Credit Strategies Fire Growth At Public Firms

  • Apollo, Oaktree show earnings gains
  • Carlyle, Fortress earnings fall
  • Onex bounces back from year-ago loss

Apollo Global Management LP added an $18-billion CLO manager to its existing credit operation, while Oaktree Capital Group began raising a new credit opportunity fund. The Carlyle Group added $2.8 billion to its credit portfolio, while Fortress Investment Group had its biggest fundraising quarter since 2008, concentrated in credit funds. Canadian investor Onex Corp. also launched its first collateralized loan obligation fund.

Meantime, most of the firms that reported first quarter earnings during the latest fortnight struggled with generally difficult market conditions in the quarter, as earnings slumped, and two newcomers reported widely divergent results. Executives of the firms pronounced themselves ready to confront economic conditions, come what may.

“If markets behave the way they did in the first quarter it will benefit the realization cycle, and if markets worsen we are well positioned to deploy additional capital. In the current environment we are finding opportunities to do both,” Marc Spilker, Apollo’s president, said on the firm’s earnings call.

Last October, Apollo acquired Gulf Stream Asset Management, a manager of collateralized loan obligations with $3 billion in assets under management, and after the quarter’s end, it added Stone Tower Capital, an alternative credit manager with about $18 billion of assets under management.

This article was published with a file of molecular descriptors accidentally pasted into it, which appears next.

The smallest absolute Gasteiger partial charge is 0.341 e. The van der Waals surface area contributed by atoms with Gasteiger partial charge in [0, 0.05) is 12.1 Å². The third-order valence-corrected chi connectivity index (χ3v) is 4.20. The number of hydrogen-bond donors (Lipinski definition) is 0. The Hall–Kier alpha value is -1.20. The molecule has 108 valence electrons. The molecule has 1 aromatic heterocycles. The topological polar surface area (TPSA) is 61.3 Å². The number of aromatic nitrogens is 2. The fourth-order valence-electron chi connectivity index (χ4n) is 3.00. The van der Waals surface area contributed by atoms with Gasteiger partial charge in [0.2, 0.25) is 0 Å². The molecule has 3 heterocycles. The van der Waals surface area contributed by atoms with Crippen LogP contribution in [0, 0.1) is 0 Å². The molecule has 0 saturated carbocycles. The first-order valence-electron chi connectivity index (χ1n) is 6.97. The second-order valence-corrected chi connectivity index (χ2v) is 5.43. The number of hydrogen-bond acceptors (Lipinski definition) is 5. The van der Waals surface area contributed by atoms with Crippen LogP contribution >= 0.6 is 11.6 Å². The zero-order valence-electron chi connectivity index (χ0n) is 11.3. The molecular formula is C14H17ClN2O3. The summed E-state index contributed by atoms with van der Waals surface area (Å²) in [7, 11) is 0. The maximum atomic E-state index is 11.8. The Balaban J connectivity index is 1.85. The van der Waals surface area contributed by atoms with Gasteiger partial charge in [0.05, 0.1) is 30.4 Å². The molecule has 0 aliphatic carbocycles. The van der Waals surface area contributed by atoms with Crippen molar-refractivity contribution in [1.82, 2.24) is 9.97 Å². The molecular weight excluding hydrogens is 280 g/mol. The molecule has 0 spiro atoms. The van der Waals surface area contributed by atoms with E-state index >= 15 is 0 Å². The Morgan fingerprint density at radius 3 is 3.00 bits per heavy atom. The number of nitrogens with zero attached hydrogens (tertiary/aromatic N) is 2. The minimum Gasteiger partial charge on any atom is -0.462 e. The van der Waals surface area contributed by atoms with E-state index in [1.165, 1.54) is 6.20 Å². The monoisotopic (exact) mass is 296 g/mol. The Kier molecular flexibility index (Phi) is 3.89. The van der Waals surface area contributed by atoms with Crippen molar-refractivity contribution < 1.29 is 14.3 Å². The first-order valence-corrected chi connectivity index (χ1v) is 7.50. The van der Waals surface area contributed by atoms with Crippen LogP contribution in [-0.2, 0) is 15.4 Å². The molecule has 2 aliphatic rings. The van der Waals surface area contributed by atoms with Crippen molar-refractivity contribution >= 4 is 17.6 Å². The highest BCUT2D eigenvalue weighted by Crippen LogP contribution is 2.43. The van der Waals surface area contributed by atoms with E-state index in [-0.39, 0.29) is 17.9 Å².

Taken together and added to the firm’s existing credit holdings, Apollo said its capital markets unit is now its largest business segment, with more than $55 billion of assets under management. Its credit business is poised grow further, as the New York City Bureau of Asset Management committed $600 million to an “opportunistic fixed income account,” the latest in a series of separate accounts with private equity giants that investors have signed up for.

Apollo reported $462 million of economic net income, a measure of earnings that includes both realized sales and the book value of portfolio holdings, a 23 percent increase from a year earlier. Its assets under management grew 23 percent over the past year, in part due to a pair of significant acquisitions in the credit-market deals.

Analyst Robert Lee of Keefe, Bruyette & Woods called the results “a solid quarter with higher-than-forecast realizations and distribution.” With the surge, Apollo outperformed, for the quarter, rivals The Blackstone Group and Kohlberg Kravis Roberts & Co., both of which, reporting earlier, had said their economic net income fell in the first quarter.

Carlyle also bolstered its CLO operations in the first quarter as it acquired four management contracts on €2.1 billion ($2.8 billion) in European CLO assets from Highland Capital Management. The acquisition, added to the leveraged lender Churchill Financial Group LLC, which the firm acquired last fall, brought Carlyle’s CLO assets under management to $16 billion.

But the market was tough for newcomer Carlyle, which completed its IPO only in May but nevertheless reported that its earnings for the March 31 quarter fell 26 percent as it failed to match a strong 2011 first quarter, sister news service Reuters reported. Carlyle’s decline was mostly due to its corporate private equity segment that contributes two-thirds of its distributable earnings.